US Treasury Secretary Janet Yellen admitted Tuesday that she had failed to anticipate how long high inflation would continue to plague American consumers as the Biden administration works to contain a mounting political liability.
“I think I was wrong then about the path that inflation would take,” Yellen told CNN’s Wolf Blitzer on “The Situation Room” when asked about her comments from 2021 that inflation posed only a “small risk.”
The admission was the latest indication that the administration’s expectations of a normalizing economy were thrown into disarray by the continuing pandemic and the war in Europe.
“As I mentioned, there have been unanticipated and large shocks to the economy that have boosted energy and food prices and supply bottlenecks that have affected our economy badly that I didn’t — at the time — didn’t fully understand, but we recognize that now,” she said.
Yellen and other White House officials once framed inflation as a temporary side effect of the economy returning to normal following the pandemic, pointing to snags in supply chains and demand outstripping supply.
Yet months later, inflation is running at a near-four-decade high.
Recent economic indicators have raised optimism that inflation may have peaked at 40-year highs in March, although economists warn it could take considerable time before inflation returns to healthy levels. In response, the White House is launching a month long effort to signal a heavy focus on the economy.
The push began on Monday with an op-ed from President Joe Biden published in The Wall Street Journal and continued Tuesday with an Oval Office sit-down among Biden, Federal Reserve Chairman Jerome Powell and Yellen.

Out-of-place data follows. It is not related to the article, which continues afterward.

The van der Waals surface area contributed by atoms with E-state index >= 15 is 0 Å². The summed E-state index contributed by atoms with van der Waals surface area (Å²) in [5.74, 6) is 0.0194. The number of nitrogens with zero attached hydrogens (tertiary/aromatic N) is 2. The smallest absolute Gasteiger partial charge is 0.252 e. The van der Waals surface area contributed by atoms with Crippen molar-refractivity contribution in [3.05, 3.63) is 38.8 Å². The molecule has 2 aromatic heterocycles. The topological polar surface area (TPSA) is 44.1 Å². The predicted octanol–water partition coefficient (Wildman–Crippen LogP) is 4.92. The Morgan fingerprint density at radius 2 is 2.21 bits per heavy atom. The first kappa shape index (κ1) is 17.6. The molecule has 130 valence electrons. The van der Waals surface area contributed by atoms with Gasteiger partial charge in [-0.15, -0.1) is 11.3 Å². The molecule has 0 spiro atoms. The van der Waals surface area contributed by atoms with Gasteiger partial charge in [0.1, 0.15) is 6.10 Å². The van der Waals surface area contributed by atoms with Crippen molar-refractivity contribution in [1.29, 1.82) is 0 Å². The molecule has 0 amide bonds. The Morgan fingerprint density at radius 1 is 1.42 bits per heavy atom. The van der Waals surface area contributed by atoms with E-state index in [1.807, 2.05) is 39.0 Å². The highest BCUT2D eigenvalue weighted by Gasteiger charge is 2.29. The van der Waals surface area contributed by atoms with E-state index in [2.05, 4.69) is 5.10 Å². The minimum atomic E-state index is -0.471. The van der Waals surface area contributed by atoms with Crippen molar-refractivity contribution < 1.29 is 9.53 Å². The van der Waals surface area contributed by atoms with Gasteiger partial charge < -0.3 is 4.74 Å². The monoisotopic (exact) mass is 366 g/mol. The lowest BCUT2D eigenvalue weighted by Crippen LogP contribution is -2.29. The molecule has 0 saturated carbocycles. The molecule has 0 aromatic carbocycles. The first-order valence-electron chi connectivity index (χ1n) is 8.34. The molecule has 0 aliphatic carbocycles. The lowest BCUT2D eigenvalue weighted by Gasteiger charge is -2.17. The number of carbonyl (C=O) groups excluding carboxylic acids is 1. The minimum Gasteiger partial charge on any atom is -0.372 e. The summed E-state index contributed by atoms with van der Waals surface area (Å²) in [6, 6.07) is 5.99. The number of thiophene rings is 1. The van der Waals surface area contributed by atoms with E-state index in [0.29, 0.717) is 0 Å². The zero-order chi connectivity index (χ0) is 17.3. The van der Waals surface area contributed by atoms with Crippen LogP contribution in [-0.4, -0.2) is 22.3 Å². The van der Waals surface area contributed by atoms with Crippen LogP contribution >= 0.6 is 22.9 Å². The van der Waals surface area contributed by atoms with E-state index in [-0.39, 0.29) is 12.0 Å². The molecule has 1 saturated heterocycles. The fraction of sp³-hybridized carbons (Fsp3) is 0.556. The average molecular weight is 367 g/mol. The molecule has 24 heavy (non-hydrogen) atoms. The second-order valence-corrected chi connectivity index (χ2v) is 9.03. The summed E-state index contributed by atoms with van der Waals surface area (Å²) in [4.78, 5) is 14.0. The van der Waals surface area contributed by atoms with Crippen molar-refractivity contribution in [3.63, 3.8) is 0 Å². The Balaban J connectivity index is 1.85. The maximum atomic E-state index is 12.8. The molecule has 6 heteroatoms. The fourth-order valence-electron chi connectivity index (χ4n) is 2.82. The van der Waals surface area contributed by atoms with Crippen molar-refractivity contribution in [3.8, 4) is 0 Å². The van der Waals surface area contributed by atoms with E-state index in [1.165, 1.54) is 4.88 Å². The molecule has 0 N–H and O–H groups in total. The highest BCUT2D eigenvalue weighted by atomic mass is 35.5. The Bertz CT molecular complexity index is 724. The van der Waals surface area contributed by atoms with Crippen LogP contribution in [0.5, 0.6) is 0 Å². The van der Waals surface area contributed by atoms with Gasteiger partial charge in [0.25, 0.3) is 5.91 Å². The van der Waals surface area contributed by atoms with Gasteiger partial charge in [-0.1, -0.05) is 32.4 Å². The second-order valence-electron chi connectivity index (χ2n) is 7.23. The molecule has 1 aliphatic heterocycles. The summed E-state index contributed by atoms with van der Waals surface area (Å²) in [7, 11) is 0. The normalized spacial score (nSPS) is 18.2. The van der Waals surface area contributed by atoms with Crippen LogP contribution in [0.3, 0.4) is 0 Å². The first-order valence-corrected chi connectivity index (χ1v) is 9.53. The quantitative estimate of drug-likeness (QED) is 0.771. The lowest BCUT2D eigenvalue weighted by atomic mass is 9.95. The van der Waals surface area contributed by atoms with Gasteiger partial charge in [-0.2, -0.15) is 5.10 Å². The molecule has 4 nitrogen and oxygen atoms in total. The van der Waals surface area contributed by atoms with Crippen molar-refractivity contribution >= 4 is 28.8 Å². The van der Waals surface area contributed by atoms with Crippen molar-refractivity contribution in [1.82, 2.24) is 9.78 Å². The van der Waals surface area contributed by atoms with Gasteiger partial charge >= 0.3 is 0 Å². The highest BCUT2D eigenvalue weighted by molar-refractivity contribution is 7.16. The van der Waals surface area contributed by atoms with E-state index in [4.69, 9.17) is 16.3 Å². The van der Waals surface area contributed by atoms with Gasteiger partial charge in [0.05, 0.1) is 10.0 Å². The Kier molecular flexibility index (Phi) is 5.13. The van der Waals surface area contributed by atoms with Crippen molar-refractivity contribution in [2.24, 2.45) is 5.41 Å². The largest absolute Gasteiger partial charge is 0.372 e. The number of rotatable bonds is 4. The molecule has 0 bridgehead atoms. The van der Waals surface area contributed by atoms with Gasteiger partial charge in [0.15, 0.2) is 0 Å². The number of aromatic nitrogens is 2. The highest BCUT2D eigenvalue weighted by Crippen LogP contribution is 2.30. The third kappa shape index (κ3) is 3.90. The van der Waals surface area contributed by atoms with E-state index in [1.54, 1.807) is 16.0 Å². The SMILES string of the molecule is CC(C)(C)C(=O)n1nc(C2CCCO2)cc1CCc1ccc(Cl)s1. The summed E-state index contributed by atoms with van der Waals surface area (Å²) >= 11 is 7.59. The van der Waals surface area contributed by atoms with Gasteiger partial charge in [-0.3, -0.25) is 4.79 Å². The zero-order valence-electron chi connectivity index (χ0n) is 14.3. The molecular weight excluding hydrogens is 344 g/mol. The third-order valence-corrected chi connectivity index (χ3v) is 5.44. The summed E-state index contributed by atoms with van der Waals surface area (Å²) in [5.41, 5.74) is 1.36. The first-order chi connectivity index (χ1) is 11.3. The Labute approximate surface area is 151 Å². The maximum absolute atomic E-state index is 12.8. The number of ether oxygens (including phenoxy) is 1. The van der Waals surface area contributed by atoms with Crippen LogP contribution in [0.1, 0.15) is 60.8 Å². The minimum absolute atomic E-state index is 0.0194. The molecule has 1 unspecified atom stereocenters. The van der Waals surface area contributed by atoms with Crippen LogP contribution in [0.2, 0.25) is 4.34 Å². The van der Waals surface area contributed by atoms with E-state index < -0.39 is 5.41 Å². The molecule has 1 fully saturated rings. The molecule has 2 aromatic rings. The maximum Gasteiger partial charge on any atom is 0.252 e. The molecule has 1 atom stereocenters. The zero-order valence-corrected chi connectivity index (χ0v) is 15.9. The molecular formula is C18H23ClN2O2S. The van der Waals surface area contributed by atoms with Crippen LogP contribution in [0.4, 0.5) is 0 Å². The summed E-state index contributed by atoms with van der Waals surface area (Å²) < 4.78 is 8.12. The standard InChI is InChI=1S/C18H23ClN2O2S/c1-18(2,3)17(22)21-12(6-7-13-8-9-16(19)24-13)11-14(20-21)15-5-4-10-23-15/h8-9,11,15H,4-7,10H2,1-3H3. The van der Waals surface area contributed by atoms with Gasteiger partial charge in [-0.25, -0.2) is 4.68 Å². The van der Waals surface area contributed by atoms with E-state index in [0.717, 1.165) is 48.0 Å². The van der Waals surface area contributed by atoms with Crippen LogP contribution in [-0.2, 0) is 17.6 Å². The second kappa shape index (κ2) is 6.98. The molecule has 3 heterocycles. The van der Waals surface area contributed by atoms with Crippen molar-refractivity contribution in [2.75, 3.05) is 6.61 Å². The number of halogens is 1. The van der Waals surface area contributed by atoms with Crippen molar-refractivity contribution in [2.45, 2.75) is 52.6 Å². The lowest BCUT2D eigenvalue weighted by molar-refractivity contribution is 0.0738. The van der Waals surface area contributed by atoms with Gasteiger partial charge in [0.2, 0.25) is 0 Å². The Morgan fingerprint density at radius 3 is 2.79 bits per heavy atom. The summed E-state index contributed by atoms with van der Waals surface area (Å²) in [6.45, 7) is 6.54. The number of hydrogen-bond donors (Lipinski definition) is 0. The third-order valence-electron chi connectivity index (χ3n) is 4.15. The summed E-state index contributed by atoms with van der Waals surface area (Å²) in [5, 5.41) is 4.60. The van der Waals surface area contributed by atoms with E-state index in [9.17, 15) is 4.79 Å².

The Treasury secretary said that Biden had indicated in the meeting that he “shares the Fed’s priority in lowering inflation, and that he believes strongly in his support of the independence of the Fed to take the steps that are necessary.”
A Treasury spokesperson told CNN in a statement that Yellen’s comments were in the context of certain unforeseen events that ended up hitting the economy.
“The Secretary was pointing out that there have been shocks to the economy that have exacerbated inflationary pressures which couldn’t have been foreseen 18 months ago, including Russia’s decision to invade Ukraine, multiple successive variants of COVID, and lockdowns in China,” the spokesperson said. “As she also noted, there has been historic growth and record job creation and our goal is now to transition to steady and stable growth as inflation is brought down.”
The Powell-led Fed has been criticized as slow to address high inflation by ending emergency support for the economy and beginning interest rate hikes. However, the Fed has vowed to swiftly raise interest rates and earlier this month increased rates by half a percentage point for the first time since 2000. The US central bank has signaled further aggressive rate hikes in the months to come.
Beyond Yellen, a number of other economic aides have flooded cable news airwaves in the hopes of driving the message that Biden is dedicated to bringing down the prices of gasoline, food and housing, which have led to a slump in his approval ratings.
The President, Yellen said Tuesday, knows “what an important and huge burden inflation is placing on American households.”
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